So once you've got your equipment, the next thing you need to know is when and where to find the northern lights. In a previous post, I told you about a website and an app that does the work for you regarding the best nights to catch the lights. The first two nights, I went out when the forecast was predicted at 3 out of 10 (moderate), and I saw them on BOTH nights! The colour wasn't visible to the naked eye but having spoken to some locals, I knew to look out for "something that looks like clouds but it keeps moving like it's dancing" (<- direct quote from the landlady whose apartment we were renting in Reykjavik). So basically if the forecast is 3, get yourself out there.
I spent many nights trying to figure out what time to leave and start my chase. In my later days in Iceland, I found another website which forecasts the aurora in the northern hemisphere by the hour http://www.aurora-service.eu/aurora-forecast/ The best time to be out seems to be between 10pm and 2am.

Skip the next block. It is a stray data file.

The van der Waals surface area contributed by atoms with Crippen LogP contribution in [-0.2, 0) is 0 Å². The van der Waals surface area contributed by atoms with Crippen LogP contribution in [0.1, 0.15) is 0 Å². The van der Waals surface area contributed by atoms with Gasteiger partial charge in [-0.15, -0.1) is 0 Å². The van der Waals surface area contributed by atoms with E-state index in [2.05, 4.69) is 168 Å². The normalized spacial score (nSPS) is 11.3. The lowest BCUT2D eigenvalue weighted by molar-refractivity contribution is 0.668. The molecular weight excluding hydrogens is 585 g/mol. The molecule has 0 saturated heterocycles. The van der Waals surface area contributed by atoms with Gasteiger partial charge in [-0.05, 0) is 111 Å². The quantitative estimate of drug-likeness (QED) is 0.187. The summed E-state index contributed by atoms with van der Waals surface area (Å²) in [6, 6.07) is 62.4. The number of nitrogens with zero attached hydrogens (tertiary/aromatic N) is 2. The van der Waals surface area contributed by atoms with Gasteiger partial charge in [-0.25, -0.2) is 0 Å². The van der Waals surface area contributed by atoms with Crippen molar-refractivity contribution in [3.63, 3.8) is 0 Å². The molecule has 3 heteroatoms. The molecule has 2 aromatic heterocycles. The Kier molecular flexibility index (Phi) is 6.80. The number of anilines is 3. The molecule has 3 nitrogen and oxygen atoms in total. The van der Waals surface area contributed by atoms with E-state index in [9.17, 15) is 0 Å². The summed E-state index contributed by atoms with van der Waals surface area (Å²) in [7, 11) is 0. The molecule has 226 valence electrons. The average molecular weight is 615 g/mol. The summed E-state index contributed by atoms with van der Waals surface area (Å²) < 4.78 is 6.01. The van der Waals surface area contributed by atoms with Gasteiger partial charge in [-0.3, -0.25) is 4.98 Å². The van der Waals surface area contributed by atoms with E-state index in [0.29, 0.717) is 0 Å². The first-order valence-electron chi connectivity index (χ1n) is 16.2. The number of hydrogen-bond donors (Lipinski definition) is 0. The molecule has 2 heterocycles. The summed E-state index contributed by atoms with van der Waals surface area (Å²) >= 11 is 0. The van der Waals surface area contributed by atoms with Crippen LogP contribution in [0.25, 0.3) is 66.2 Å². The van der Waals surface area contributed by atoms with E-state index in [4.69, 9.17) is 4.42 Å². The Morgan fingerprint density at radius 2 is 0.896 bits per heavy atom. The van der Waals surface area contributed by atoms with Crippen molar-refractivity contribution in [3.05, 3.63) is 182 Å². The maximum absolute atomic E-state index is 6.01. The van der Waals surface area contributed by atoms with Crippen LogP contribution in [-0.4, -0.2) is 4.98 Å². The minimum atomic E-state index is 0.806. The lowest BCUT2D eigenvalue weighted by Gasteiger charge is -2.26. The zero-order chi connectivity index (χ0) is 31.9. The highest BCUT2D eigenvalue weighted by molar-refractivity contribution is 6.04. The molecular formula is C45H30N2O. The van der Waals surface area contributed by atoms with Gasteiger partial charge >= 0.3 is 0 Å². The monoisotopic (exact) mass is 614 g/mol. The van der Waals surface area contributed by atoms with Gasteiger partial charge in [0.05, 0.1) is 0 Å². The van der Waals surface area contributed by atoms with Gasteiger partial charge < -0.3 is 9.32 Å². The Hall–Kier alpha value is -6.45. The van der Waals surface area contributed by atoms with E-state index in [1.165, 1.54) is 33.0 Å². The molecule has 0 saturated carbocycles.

In order to know where to go to see the northern lights, you need only look at various photographs of the northern lights. Most photos are captured near lakes or in the wilderness. The reason for this is that you have more chance of seeing the northern lights in complete darkness, with no other lights disrupting visibility. So it goes without saying, the further away you are from a city or town, the better your chances of seeing the lights.
The next thing to consider regarding visibility of the northern lights is cloud cover. You will not see the lights if the sky is overcast but you will see them in partly cloudy conditions. I remember taking a chance on one cloudy day and driving all night, looking up at the sky to see if we were under clouds. We had to drive almost 2 hours out of town before we were under clear skies. My baby boy was at the back of the car crying from tiredness. What a stressful night!
Also this might seem obvious but many people do not consider think about this. Look to the north when looking at the sky! After all, they are called the northern lights.
so after you've found your location, you need to set up your camera and equipment. For those who don't know about aperture, exposure and shutter speed, I'll give you a quick lesson on the 3 pillars of photography.